‘Male chauvinist pig’ was the ultimate feminist insult during the 1960s — and they are ‘alive and kicking’ in 2021: historian
Back in the 1960s and 1970s, the term "male chauvinist pig" was the ultimate insult from feminists. It isn't a term that is used a lot among modern-day feminists and Millennials. But Texas Tech history professor Julie Willett, in an article for Mother Jones' November/December issue, stresses that "male chauvinist pigs" are alive and well in 2021.
"It would be hard to deny today that the male chauvinist pig is still alive and kicking, running amok in his own filth," Willett argues. "The election of Donald Trump and his 'grab 'em by the pussy' regime mixed misogyny, mockery, and race privilege with delight. (Former New York Gov.) Andrew Cuomo's domineering behavior in politics echoed his sexually belittling actions in private. Both were proud of being jerks, personally and professionally, and both got called 'male chauvinist pigs.'"
The term "male chauvinist pig" had a lot of bite during the Gloria Steinem/Betty Friedan era of feminism. And the Archie Bunker character on Norman Lear's 1970s sitcom "All in the Family" was a textbook example of a fictional "male chauvinist pig" in pop culture.
Willett, author of the book "The Male Chauvinist Pig: A History," discusses the origins of the term, noting that before the 1960s, racists were sometimes described as "White chauvinists" — and 1960s-era feminists applied the "chauvinist" concept to women's rights.
"In the 1960s, as feminists — many of them red-diaper babies — created their own networks, they adopted the language to name patriarchy," Willett recalls. "Pig was an obvious addition, an old insult for those holding corrupt power. Its historical links to racialized policing perhaps led to 'pig' as a moniker for White police terror."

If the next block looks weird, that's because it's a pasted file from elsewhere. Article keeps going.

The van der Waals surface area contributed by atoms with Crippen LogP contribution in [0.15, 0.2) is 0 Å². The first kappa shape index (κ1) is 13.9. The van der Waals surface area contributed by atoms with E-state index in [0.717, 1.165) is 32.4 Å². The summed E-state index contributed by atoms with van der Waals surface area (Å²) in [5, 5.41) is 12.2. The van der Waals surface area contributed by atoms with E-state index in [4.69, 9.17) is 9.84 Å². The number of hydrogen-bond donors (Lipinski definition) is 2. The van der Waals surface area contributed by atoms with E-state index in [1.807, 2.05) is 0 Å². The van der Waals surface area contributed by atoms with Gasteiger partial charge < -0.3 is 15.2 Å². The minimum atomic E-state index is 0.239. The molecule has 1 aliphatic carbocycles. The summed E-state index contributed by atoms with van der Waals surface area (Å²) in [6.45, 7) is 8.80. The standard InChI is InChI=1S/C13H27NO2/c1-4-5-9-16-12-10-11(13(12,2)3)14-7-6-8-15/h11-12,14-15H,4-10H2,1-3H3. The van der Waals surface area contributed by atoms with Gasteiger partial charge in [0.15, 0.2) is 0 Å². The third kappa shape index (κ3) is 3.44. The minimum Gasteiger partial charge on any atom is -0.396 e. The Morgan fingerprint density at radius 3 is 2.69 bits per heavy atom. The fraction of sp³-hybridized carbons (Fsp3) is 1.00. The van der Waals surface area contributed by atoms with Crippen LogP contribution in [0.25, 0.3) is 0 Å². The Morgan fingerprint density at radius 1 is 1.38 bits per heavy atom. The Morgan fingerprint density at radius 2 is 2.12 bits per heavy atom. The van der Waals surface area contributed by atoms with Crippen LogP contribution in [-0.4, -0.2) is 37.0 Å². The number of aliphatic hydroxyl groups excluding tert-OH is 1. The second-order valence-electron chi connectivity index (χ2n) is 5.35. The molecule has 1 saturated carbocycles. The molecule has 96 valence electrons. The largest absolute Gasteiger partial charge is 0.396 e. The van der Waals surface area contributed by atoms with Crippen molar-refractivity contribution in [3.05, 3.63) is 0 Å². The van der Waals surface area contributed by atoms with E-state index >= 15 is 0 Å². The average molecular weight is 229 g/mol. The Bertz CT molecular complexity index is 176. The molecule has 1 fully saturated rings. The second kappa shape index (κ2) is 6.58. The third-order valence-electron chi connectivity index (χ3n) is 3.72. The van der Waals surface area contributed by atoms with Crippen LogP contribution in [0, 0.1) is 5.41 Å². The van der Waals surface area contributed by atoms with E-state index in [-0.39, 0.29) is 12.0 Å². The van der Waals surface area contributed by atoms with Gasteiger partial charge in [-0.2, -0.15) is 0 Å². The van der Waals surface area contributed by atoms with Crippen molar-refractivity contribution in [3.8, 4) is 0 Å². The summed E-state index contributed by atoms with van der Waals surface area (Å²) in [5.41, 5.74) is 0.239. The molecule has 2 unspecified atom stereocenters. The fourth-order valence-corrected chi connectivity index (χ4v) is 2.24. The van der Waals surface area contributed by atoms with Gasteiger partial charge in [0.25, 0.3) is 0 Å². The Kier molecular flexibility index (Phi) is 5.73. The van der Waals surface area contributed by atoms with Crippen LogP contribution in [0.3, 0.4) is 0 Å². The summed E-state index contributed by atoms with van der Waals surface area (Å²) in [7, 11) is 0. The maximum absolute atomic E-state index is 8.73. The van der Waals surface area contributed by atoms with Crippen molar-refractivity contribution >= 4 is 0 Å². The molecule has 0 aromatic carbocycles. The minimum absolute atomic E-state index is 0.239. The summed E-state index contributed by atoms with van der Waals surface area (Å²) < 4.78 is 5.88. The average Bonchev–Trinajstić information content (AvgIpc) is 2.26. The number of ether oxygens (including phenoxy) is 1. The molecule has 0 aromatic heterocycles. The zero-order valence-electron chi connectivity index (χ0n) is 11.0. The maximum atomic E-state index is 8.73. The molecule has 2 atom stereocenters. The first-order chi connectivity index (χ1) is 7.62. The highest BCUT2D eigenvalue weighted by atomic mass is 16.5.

Willett notes that while the Black Panthers, during the 1960s, used the "pig" concept to attack racists, feminists applied it to sexists.
"Huey Newton of the Black Panther Party said…. 'pig' was chosen to show 'grotesque qualities' and create a 'detestable' picture 'that takes away the image of omnipotence' of the White power structure," Willett notes. "The male chauvinist pig thus captured feminist fury as intertwined with other movements on the left: against nationalism, against racism, against capitalism and against cops. As activist Robin Morgan explained in the underground newspaper Rat in 1968, women wanted to target 'all the good old American values.' The insult did just that."
Willett adds, however, that some men — for example, the late far-right talk radio host Rush Limbaugh — considered it a badge of honor to be called a "male chauvinist pig."
"This embrace of what was meant to be derogatory rendered the real complaints of women unserious," Willett observes. "By the 1990s, Rush Limbaugh proudly called himself a pig. He could take a joke; why couldn't the women he called 'feminazis?' Cuomo, similarly, dismissed his female accusers as humorless, allowing him to frame his own actions as benign. Cuomo's political demise may indicate that this tactic no longer works, that the chauvinist pig has been put in his place. But then again, they say Trump could run in 2024."
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